Jun
29

Coding the Universe Jon Keon

Actionscript, Flash

So I’ve been enjoying the work of Greg Martin lately. (Art of Greg Martin)

His work is pretty impressive and I thought it would be cool to see what kind of imitations I could come up with in Flash.

Now if you google Flash 3D Planets, you get a wide variety of results. With no disrespect to the authors whatsoever, I’ve just found them all to be a bit lack luster. (Granted, their intent was more technical than artistic and I definitely checked out the source where possible to see how they did it)

An Older Demo from Gene Pavlosky in 3D

Variety of Planets from Flash and Math

Senocular’s Demo of Flash 10 Sphere’s

Brian Wilgus’ take in Papervision

So I decided to take a go at it and see where we could end up.

The first thing to do was see if we could even get a decent render going with an acceptable frame rate. Borrowing textures from JHT’s Planetary Pixel Emporium, I think it is.

Click on the image to launch the demo. Use the arrow keys to move the camera up/down/left/right and use the O and P keys to move the camera in and out.

In this demo, I’m using the 1000×500 Earth Texture from JHT along with the Cloud Map and Cloud Map Transparency. The Planet itself is a sphere using Flash 10’s draw Triangles modified from Senocular’s post. The Cloud layer is another sphere with a slightly larger radius and a slightly faster rotation speed. Finally there is an outer glow layer, inner glow layer and shadow layer to make up the final image.

All in all, it looks fairly nice although kudos if you noticed that the Earth was flipped… oops!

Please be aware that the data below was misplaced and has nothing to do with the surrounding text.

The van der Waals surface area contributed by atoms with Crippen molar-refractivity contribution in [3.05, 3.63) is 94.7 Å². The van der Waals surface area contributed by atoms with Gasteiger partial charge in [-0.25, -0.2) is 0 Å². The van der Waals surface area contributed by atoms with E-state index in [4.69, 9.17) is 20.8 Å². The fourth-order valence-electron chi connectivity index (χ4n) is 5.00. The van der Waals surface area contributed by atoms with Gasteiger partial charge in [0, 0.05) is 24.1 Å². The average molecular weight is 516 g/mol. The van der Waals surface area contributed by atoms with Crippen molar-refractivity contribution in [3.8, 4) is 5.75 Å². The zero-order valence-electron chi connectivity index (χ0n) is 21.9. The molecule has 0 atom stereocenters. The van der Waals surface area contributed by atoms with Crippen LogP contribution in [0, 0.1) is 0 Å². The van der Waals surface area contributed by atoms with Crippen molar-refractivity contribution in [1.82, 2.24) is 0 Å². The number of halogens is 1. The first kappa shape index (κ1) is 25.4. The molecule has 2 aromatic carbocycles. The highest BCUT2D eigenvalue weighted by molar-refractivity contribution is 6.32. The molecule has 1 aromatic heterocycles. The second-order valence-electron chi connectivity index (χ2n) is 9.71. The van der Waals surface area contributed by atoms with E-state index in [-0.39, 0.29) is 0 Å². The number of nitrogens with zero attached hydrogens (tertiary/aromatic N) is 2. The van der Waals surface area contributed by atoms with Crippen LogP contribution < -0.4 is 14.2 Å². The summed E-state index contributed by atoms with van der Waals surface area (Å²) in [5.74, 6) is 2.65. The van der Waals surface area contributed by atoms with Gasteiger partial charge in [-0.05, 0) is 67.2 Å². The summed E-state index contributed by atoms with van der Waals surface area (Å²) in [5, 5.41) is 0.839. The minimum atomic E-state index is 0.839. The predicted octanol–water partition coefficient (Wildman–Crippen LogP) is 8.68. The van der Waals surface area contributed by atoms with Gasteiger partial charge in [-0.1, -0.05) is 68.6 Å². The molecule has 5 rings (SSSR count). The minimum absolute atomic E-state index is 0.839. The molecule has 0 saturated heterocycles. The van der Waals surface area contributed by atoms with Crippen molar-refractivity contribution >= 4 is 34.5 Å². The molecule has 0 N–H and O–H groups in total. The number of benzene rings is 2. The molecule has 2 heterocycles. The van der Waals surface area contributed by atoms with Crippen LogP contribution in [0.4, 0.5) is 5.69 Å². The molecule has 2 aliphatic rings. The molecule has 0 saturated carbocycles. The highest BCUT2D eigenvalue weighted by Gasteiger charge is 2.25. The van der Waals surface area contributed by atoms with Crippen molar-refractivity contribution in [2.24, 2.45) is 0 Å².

The biggest downside though is that it’s 2.6MB to download because of the textures. And that’s just one planet!

So I started reading up on procedural texture generation and started experimenting. After a little bit, I ended up with the second demo:

Same as the demo before, arrow keys to move up/down/left/right and O, P to move in and out.

In this demo, there are 11 planets placed around a sun. Each planet moves around the sun in orbit while spinning on it’s own axis. The lighting is not yet hooked up so each planet it lit from the top-left regardless of where it is around the sun.

The sun and the rock planet though are 100% procedural. There are no textures being used and so the final file size is only 230KB. Of course the trade off is the initial start time and memory usage but I’m fine with that for now.

The textures themselves aren’t that exciting but if you zoom up nice and close they hold a pretty solid amount of detail allowing for future expansion in complexity and visual interest.

Which brings us to the last demo for this post, a better sun texture.

I’ll admit, I find the sun texture in the previous example really boring. Sure there are sometime these irregular blobs for sunspots but it just doesn’t do it for me. I felt like it needed a bit more oomph so I tweaked the texture algorithm with multiple passes of difference blending and recursive perlin masks. The result below is a much more impressive looking sun that’s way more interesting to look at.

Same controls as before for moving and zooming.

The next steps are to finish up the lighting model and then start populating with some different types of planets. Maybe add a nebula or two and a better procedural star field too. Eventually I’d like to have a full scene that you can just fly around in endlessly, dynamically creating and destroying different planets and entities.

We’ll see where it goes.

This entry was posted on Tuesday, June 29th, 2010 at 7:04 am and is filed under Actionscript, Flash. You can follow any responses to this entry through the RSS 2.0 feed. You can leave a response, or trackback from your own site.